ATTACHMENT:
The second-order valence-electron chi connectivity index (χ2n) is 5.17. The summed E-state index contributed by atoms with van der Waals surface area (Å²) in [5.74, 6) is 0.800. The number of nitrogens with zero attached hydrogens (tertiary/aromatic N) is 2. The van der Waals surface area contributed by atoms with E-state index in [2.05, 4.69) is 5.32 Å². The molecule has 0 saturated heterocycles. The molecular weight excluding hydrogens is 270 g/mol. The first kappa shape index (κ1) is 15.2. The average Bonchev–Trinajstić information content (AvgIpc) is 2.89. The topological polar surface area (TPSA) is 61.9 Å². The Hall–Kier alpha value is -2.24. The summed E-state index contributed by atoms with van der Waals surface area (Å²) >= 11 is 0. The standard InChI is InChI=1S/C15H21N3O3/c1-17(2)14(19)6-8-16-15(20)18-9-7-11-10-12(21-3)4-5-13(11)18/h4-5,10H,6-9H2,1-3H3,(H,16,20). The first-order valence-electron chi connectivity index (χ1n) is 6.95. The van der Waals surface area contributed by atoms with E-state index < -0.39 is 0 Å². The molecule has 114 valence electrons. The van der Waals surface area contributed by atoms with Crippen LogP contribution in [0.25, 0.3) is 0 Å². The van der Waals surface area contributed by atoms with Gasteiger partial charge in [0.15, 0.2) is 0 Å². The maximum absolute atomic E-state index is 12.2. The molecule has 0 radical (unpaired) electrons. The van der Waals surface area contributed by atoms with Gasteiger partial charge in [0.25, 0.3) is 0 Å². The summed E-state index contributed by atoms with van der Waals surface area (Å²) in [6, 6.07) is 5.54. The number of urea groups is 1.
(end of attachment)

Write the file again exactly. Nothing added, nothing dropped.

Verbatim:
The second-order valence-electron chi connectivity index (χ2n) is 5.17. The summed E-state index contributed by atoms with van der Waals surface area (Å²) in [5.74, 6) is 0.800. The number of nitrogens with zero attached hydrogens (tertiary/aromatic N) is 2. The van der Waals surface area contributed by atoms with E-state index in [2.05, 4.69) is 5.32 Å². The molecule has 0 saturated heterocycles. The molecular weight excluding hydrogens is 270 g/mol. The first kappa shape index (κ1) is 15.2. The average Bonchev–Trinajstić information content (AvgIpc) is 2.89. The topological polar surface area (TPSA) is 61.9 Å². The Hall–Kier alpha value is -2.24. The summed E-state index contributed by atoms with van der Waals surface area (Å²) >= 11 is 0. The standard InChI is InChI=1S/C15H21N3O3/c1-17(2)14(19)6-8-16-15(20)18-9-7-11-10-12(21-3)4-5-13(11)18/h4-5,10H,6-9H2,1-3H3,(H,16,20). The first-order valence-electron chi connectivity index (χ1n) is 6.95. The van der Waals surface area contributed by atoms with E-state index < -0.39 is 0 Å². The molecule has 114 valence electrons. The van der Waals surface area contributed by atoms with Crippen LogP contribution in [0.25, 0.3) is 0 Å². The van der Waals surface area contributed by atoms with Gasteiger partial charge in [0.15, 0.2) is 0 Å². The maximum absolute atomic E-state index is 12.2. The molecule has 0 radical (unpaired) electrons. The van der Waals surface area contributed by atoms with Gasteiger partial charge in [0.25, 0.3) is 0 Å². The summed E-state index contributed by atoms with van der Waals surface area (Å²) in [6, 6.07) is 5.54. The number of urea groups is 1.